Weezer: The White Album


Fall has been in full effect for almost one week now; however, summer is still all around me when I spin Weezer’s newest record: The White Album.

As mentioned in Episode 1: Music With A Purpose, Weezer’s 10th studio album (their 4th self-titled) was released on April 1, 2016. The amount of times I have put this album on my record player and listened to it the whole way through is absolutely absurd — especially for someone who never really got into Weezer.

Not getting into, and not liking, are two different things. I always appreciated what Weezer was doing and can recognize their talent. I always struggled to connect with their music due to some of the immaturity I felt existed in their lyrics and themes. There are some who look at old-school Blink 182 that same way and lack the ability to recognize the growth and maturity. While The White Album suggests Weezer is heading back to their roots that made them a staple in the late 1990s, this album clearly is a propellent for more complex, intricate, and dynamic music.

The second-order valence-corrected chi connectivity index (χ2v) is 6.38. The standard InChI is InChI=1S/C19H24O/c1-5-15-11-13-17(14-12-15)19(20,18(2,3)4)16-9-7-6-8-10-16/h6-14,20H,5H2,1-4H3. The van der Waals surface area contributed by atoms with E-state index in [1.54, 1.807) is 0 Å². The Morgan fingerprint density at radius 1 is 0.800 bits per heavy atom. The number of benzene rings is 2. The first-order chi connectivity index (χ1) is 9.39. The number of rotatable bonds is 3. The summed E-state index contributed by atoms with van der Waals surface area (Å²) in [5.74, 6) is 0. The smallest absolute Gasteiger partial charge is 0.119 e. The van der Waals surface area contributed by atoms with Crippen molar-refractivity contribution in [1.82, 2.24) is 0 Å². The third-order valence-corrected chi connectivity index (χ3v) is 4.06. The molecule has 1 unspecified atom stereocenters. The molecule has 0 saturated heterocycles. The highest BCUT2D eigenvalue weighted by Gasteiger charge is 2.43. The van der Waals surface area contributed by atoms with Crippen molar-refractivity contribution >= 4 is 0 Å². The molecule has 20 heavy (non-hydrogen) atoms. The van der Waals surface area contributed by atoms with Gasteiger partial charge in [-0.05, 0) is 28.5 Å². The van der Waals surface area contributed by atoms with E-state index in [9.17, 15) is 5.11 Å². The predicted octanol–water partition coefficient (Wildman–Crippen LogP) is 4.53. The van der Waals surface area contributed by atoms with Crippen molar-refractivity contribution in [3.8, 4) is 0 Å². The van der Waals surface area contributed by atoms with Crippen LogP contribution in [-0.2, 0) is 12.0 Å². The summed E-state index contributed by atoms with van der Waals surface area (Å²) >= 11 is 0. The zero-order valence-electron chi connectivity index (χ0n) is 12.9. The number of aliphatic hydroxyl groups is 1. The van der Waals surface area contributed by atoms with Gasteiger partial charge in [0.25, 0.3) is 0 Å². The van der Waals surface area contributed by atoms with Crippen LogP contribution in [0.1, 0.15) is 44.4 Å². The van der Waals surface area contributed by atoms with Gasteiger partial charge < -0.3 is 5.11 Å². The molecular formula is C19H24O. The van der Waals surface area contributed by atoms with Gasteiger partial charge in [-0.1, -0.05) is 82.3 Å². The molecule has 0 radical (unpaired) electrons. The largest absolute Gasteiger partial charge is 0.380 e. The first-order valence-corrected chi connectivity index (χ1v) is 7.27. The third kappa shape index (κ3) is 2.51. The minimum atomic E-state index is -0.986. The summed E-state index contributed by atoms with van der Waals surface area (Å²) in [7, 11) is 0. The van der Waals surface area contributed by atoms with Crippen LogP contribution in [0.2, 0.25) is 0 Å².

Weezer’s front man, Rivers Cuomo, steps up his lyrical game like he was Lebron James in Game 7 of the NBA Championship.  In songs like “King of the World”, Cuomo pays tribute to his wife Kyoko who has a fear of flying. He also implemented new writing techniques, showing themselves in songs like “Summer Elaine and Drunk Dori” and “L.A. Girlz”, utilizing a lyrical spreadsheet to count syllables and word stress.

The whole album gives the listener a calming, smooth feeling as if you had your feet in the sand and tasting the salt of the ocean on your lips. There is a clear influence from Brian Wilson and the Beach Boys, which is never a bad thing to implement on any album and especially on one that invokes good feelings and positive vibes. This is Weezer’s first concept album since 1996’s Pinkerton. Do yourself a favor and buy this album (preferably on vinyl) and listen to it in its entirety. as Cuomo says: “Girl, we got a good thing — you know where this is heading. Just a couple lovebirds happy to be singing”.

— Angelo

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